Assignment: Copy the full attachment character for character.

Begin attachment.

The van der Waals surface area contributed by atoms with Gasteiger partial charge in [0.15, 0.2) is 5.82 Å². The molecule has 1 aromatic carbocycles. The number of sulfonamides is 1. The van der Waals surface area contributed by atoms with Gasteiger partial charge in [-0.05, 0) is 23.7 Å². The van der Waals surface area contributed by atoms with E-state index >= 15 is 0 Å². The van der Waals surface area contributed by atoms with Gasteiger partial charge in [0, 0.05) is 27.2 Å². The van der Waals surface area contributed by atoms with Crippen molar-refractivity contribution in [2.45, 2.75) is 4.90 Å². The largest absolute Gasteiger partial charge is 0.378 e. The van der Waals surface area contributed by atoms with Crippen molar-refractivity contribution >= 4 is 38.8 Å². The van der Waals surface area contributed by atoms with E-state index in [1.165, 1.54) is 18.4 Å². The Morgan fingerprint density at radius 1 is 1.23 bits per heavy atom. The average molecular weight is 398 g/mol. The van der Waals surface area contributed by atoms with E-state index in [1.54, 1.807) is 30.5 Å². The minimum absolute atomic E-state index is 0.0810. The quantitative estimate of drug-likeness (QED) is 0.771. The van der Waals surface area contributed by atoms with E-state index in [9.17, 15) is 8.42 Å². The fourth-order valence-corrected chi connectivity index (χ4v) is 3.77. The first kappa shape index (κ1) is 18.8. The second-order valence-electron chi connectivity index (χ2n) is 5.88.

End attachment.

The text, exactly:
The van der Waals surface area contributed by atoms with Gasteiger partial charge in [0.15, 0.2) is 5.82 Å². The molecule has 1 aromatic carbocycles. The number of sulfonamides is 1. The van der Waals surface area contributed by atoms with Gasteiger partial charge in [-0.05, 0) is 23.7 Å². The van der Waals surface area contributed by atoms with E-state index >= 15 is 0 Å². The van der Waals surface area contributed by atoms with Gasteiger partial charge in [0, 0.05) is 27.2 Å². The van der Waals surface area contributed by atoms with Crippen molar-refractivity contribution in [2.45, 2.75) is 4.90 Å². The largest absolute Gasteiger partial charge is 0.378 e. The van der Waals surface area contributed by atoms with Crippen molar-refractivity contribution >= 4 is 38.8 Å². The van der Waals surface area contributed by atoms with E-state index in [1.165, 1.54) is 18.4 Å². The Morgan fingerprint density at radius 1 is 1.23 bits per heavy atom. The average molecular weight is 398 g/mol. The van der Waals surface area contributed by atoms with E-state index in [1.54, 1.807) is 30.5 Å². The minimum absolute atomic E-state index is 0.0810. The quantitative estimate of drug-likeness (QED) is 0.771. The van der Waals surface area contributed by atoms with E-state index in [9.17, 15) is 8.42 Å². The fourth-order valence-corrected chi connectivity index (χ4v) is 3.77. The first kappa shape index (κ1) is 18.8. The second-order valence-electron chi connectivity index (χ2n) is 5.88.